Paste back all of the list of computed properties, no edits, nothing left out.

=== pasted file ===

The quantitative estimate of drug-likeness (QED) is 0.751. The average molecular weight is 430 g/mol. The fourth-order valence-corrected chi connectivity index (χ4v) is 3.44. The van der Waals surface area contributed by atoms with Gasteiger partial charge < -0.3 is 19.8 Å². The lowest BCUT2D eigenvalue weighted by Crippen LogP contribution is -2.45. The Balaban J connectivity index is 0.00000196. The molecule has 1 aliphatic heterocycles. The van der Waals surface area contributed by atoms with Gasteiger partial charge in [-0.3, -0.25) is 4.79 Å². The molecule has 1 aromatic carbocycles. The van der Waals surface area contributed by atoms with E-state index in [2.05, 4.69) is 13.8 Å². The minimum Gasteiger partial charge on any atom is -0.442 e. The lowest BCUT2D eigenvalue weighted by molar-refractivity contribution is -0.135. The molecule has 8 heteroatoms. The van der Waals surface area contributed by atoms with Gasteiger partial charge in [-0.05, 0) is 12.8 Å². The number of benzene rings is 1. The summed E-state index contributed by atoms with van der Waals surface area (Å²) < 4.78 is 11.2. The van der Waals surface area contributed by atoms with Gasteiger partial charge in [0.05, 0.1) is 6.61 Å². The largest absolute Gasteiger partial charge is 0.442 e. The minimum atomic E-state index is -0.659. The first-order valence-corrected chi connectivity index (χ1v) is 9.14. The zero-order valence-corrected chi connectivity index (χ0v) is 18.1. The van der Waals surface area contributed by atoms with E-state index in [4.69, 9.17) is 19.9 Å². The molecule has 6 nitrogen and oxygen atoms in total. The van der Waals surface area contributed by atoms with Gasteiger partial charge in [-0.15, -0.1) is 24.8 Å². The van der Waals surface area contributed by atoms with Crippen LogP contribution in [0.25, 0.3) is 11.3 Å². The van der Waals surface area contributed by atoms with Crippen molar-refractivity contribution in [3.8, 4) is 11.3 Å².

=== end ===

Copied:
The quantitative estimate of drug-likeness (QED) is 0.751. The average molecular weight is 430 g/mol. The fourth-order valence-corrected chi connectivity index (χ4v) is 3.44. The van der Waals surface area contributed by atoms with Gasteiger partial charge < -0.3 is 19.8 Å². The lowest BCUT2D eigenvalue weighted by Crippen LogP contribution is -2.45. The Balaban J connectivity index is 0.00000196. The molecule has 1 aliphatic heterocycles. The van der Waals surface area contributed by atoms with Gasteiger partial charge in [-0.3, -0.25) is 4.79 Å². The molecule has 1 aromatic carbocycles. The van der Waals surface area contributed by atoms with E-state index in [2.05, 4.69) is 13.8 Å². The minimum Gasteiger partial charge on any atom is -0.442 e. The lowest BCUT2D eigenvalue weighted by molar-refractivity contribution is -0.135. The molecule has 8 heteroatoms. The van der Waals surface area contributed by atoms with Gasteiger partial charge in [-0.05, 0) is 12.8 Å². The number of benzene rings is 1. The summed E-state index contributed by atoms with van der Waals surface area (Å²) < 4.78 is 11.2. The van der Waals surface area contributed by atoms with Gasteiger partial charge in [0.05, 0.1) is 6.61 Å². The largest absolute Gasteiger partial charge is 0.442 e. The minimum atomic E-state index is -0.659. The first-order valence-corrected chi connectivity index (χ1v) is 9.14. The zero-order valence-corrected chi connectivity index (χ0v) is 18.1. The van der Waals surface area contributed by atoms with E-state index in [4.69, 9.17) is 19.9 Å². The molecule has 6 nitrogen and oxygen atoms in total. The van der Waals surface area contributed by atoms with Gasteiger partial charge in [-0.15, -0.1) is 24.8 Å². The van der Waals surface area contributed by atoms with Crippen LogP contribution in [0.25, 0.3) is 11.3 Å². The van der Waals surface area contributed by atoms with Crippen molar-refractivity contribution in [3.8, 4) is 11.3 Å².